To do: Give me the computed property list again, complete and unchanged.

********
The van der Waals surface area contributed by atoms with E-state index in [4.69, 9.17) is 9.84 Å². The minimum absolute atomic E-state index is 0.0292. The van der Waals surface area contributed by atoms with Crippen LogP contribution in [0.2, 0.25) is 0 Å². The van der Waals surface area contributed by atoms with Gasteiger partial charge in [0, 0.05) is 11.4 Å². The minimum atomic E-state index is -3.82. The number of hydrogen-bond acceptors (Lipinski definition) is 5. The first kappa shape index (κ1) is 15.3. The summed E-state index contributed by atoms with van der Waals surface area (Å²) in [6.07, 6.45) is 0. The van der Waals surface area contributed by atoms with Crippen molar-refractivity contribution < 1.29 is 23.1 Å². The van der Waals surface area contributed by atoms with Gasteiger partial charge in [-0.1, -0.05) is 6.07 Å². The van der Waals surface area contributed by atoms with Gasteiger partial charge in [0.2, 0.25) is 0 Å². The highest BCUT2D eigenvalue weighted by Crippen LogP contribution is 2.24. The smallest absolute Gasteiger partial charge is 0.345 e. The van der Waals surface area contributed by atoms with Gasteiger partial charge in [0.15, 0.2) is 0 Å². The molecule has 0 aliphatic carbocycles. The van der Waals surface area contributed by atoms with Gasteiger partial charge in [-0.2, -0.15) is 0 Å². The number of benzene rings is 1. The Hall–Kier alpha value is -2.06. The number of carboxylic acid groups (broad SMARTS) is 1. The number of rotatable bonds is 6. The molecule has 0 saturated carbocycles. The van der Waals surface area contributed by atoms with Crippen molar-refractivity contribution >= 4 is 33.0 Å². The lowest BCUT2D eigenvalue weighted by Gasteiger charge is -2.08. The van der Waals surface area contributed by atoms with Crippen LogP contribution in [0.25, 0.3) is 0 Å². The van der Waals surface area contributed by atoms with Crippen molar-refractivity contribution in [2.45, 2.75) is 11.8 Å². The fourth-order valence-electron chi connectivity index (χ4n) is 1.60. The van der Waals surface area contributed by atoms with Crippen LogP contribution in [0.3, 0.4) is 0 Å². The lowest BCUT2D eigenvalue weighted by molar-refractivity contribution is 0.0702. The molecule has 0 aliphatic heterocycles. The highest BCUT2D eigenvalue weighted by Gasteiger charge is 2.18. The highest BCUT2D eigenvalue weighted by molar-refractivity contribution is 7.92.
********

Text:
The van der Waals surface area contributed by atoms with E-state index in [4.69, 9.17) is 9.84 Å². The minimum absolute atomic E-state index is 0.0292. The van der Waals surface area contributed by atoms with Crippen LogP contribution in [0.2, 0.25) is 0 Å². The van der Waals surface area contributed by atoms with Gasteiger partial charge in [0, 0.05) is 11.4 Å². The minimum atomic E-state index is -3.82. The number of hydrogen-bond acceptors (Lipinski definition) is 5. The first kappa shape index (κ1) is 15.3. The summed E-state index contributed by atoms with van der Waals surface area (Å²) in [6.07, 6.45) is 0. The van der Waals surface area contributed by atoms with Crippen molar-refractivity contribution < 1.29 is 23.1 Å². The van der Waals surface area contributed by atoms with Gasteiger partial charge in [-0.1, -0.05) is 6.07 Å². The van der Waals surface area contributed by atoms with Gasteiger partial charge in [0.2, 0.25) is 0 Å². The highest BCUT2D eigenvalue weighted by Crippen LogP contribution is 2.24. The smallest absolute Gasteiger partial charge is 0.345 e. The van der Waals surface area contributed by atoms with Gasteiger partial charge in [0.15, 0.2) is 0 Å². The molecule has 0 aliphatic carbocycles. The van der Waals surface area contributed by atoms with Gasteiger partial charge in [-0.2, -0.15) is 0 Å². The number of benzene rings is 1. The Hall–Kier alpha value is -2.06. The number of carboxylic acid groups (broad SMARTS) is 1. The number of rotatable bonds is 6. The molecule has 0 saturated carbocycles. The van der Waals surface area contributed by atoms with Crippen molar-refractivity contribution >= 4 is 33.0 Å². The lowest BCUT2D eigenvalue weighted by Gasteiger charge is -2.08. The van der Waals surface area contributed by atoms with Crippen LogP contribution in [0.25, 0.3) is 0 Å². The van der Waals surface area contributed by atoms with Crippen molar-refractivity contribution in [2.45, 2.75) is 11.8 Å². The fourth-order valence-electron chi connectivity index (χ4n) is 1.60. The van der Waals surface area contributed by atoms with Crippen LogP contribution in [0.3, 0.4) is 0 Å². The lowest BCUT2D eigenvalue weighted by molar-refractivity contribution is 0.0702. The molecule has 0 aliphatic heterocycles. The highest BCUT2D eigenvalue weighted by Gasteiger charge is 2.18. The highest BCUT2D eigenvalue weighted by molar-refractivity contribution is 7.92.